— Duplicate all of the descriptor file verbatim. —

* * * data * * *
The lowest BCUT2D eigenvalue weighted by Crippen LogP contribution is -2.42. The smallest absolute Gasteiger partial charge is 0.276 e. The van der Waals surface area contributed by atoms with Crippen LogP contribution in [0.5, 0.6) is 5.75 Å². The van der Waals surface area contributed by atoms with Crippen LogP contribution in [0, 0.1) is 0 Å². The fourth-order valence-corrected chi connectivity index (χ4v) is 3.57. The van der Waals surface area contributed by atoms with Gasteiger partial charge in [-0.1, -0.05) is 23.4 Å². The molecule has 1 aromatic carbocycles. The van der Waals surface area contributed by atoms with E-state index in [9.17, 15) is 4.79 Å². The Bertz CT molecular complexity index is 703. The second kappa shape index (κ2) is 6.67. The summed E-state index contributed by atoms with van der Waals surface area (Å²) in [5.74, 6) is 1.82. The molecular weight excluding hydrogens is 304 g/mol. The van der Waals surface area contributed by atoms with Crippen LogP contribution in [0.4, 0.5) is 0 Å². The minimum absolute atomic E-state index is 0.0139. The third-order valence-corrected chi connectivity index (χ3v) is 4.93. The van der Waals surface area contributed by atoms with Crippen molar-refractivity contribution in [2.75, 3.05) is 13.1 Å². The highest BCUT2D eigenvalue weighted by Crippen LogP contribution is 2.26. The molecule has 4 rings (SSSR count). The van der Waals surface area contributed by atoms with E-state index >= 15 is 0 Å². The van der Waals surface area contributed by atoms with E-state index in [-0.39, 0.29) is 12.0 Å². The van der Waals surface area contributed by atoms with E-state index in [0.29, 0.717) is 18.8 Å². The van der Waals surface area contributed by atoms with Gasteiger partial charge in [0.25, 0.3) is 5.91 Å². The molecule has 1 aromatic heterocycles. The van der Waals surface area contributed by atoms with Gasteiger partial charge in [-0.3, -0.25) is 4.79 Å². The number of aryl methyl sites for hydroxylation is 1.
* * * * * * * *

The lowest BCUT2D eigenvalue weighted by Crippen LogP contribution is -2.42. The smallest absolute Gasteiger partial charge is 0.276 e. The van der Waals surface area contributed by atoms with Crippen LogP contribution in [0.5, 0.6) is 5.75 Å². The van der Waals surface area contributed by atoms with Crippen LogP contribution in [0, 0.1) is 0 Å². The fourth-order valence-corrected chi connectivity index (χ4v) is 3.57. The van der Waals surface area contributed by atoms with Gasteiger partial charge in [-0.1, -0.05) is 23.4 Å². The molecule has 1 aromatic carbocycles. The van der Waals surface area contributed by atoms with E-state index in [9.17, 15) is 4.79 Å². The Bertz CT molecular complexity index is 703. The second kappa shape index (κ2) is 6.67. The summed E-state index contributed by atoms with van der Waals surface area (Å²) in [5.74, 6) is 1.82. The molecular weight excluding hydrogens is 304 g/mol. The van der Waals surface area contributed by atoms with Crippen LogP contribution in [0.4, 0.5) is 0 Å². The minimum absolute atomic E-state index is 0.0139. The third-order valence-corrected chi connectivity index (χ3v) is 4.93. The van der Waals surface area contributed by atoms with Crippen molar-refractivity contribution in [2.75, 3.05) is 13.1 Å². The highest BCUT2D eigenvalue weighted by Crippen LogP contribution is 2.26. The molecule has 4 rings (SSSR count). The van der Waals surface area contributed by atoms with E-state index >= 15 is 0 Å². The van der Waals surface area contributed by atoms with E-state index in [-0.39, 0.29) is 12.0 Å². The van der Waals surface area contributed by atoms with E-state index in [0.29, 0.717) is 18.8 Å². The van der Waals surface area contributed by atoms with Gasteiger partial charge in [0.25, 0.3) is 5.91 Å². The molecule has 1 aromatic heterocycles. The van der Waals surface area contributed by atoms with Gasteiger partial charge in [-0.3, -0.25) is 4.79 Å². The number of aryl methyl sites for hydroxylation is 1.